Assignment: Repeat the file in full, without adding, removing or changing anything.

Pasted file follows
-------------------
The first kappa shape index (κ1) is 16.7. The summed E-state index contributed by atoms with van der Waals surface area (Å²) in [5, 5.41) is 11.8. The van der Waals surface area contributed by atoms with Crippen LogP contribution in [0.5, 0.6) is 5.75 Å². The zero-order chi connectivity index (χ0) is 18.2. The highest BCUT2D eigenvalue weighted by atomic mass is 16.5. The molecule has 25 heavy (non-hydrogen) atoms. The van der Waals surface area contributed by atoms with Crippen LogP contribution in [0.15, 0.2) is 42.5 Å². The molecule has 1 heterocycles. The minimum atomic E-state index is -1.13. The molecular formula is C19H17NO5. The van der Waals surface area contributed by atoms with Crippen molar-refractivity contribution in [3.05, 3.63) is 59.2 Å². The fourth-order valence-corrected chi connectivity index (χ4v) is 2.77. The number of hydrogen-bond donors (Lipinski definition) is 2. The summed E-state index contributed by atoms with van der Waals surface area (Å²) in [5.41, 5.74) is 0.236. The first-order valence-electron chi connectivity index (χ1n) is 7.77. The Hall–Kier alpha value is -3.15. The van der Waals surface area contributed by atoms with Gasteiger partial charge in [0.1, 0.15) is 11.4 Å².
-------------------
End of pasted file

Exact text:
The first kappa shape index (κ1) is 16.7. The summed E-state index contributed by atoms with van der Waals surface area (Å²) in [5, 5.41) is 11.8. The van der Waals surface area contributed by atoms with Crippen LogP contribution in [0.5, 0.6) is 5.75 Å². The zero-order chi connectivity index (χ0) is 18.2. The highest BCUT2D eigenvalue weighted by atomic mass is 16.5. The molecule has 25 heavy (non-hydrogen) atoms. The van der Waals surface area contributed by atoms with Crippen LogP contribution in [0.15, 0.2) is 42.5 Å². The molecule has 1 heterocycles. The minimum atomic E-state index is -1.13. The molecular formula is C19H17NO5. The van der Waals surface area contributed by atoms with Crippen molar-refractivity contribution in [3.05, 3.63) is 59.2 Å². The fourth-order valence-corrected chi connectivity index (χ4v) is 2.77. The number of hydrogen-bond donors (Lipinski definition) is 2. The summed E-state index contributed by atoms with van der Waals surface area (Å²) in [5.41, 5.74) is 0.236. The first-order valence-electron chi connectivity index (χ1n) is 7.77. The Hall–Kier alpha value is -3.15. The van der Waals surface area contributed by atoms with Gasteiger partial charge in [0.1, 0.15) is 11.4 Å².